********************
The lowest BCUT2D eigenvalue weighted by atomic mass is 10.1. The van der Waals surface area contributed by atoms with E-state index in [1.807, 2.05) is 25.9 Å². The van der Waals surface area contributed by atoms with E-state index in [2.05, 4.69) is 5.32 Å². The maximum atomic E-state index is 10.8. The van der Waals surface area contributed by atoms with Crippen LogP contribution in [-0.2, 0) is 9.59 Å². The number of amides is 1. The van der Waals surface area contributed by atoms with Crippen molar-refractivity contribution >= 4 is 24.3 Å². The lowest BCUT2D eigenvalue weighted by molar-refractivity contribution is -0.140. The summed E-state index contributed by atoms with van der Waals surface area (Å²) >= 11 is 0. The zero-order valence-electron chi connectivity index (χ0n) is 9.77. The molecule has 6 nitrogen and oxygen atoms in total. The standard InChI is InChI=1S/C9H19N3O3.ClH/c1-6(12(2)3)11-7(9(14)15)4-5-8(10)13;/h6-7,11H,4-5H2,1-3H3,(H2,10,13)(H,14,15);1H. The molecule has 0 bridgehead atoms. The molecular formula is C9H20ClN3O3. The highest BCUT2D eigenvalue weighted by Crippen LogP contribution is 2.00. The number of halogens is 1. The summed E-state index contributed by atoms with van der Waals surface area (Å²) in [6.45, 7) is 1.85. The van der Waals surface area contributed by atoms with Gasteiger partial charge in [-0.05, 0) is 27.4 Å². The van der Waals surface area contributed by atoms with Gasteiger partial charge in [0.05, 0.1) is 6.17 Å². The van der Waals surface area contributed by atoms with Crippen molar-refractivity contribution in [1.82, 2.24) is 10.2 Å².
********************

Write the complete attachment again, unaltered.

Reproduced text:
The lowest BCUT2D eigenvalue weighted by atomic mass is 10.1. The van der Waals surface area contributed by atoms with E-state index in [1.807, 2.05) is 25.9 Å². The van der Waals surface area contributed by atoms with E-state index in [2.05, 4.69) is 5.32 Å². The maximum atomic E-state index is 10.8. The van der Waals surface area contributed by atoms with Crippen LogP contribution in [-0.2, 0) is 9.59 Å². The number of amides is 1. The van der Waals surface area contributed by atoms with Crippen molar-refractivity contribution >= 4 is 24.3 Å². The lowest BCUT2D eigenvalue weighted by molar-refractivity contribution is -0.140. The summed E-state index contributed by atoms with van der Waals surface area (Å²) >= 11 is 0. The zero-order valence-electron chi connectivity index (χ0n) is 9.77. The molecule has 6 nitrogen and oxygen atoms in total. The standard InChI is InChI=1S/C9H19N3O3.ClH/c1-6(12(2)3)11-7(9(14)15)4-5-8(10)13;/h6-7,11H,4-5H2,1-3H3,(H2,10,13)(H,14,15);1H. The molecule has 0 bridgehead atoms. The molecular formula is C9H20ClN3O3. The highest BCUT2D eigenvalue weighted by Crippen LogP contribution is 2.00. The number of halogens is 1. The summed E-state index contributed by atoms with van der Waals surface area (Å²) in [6.45, 7) is 1.85. The van der Waals surface area contributed by atoms with Gasteiger partial charge in [-0.05, 0) is 27.4 Å². The van der Waals surface area contributed by atoms with Gasteiger partial charge in [0.05, 0.1) is 6.17 Å². The van der Waals surface area contributed by atoms with Crippen molar-refractivity contribution in [1.82, 2.24) is 10.2 Å².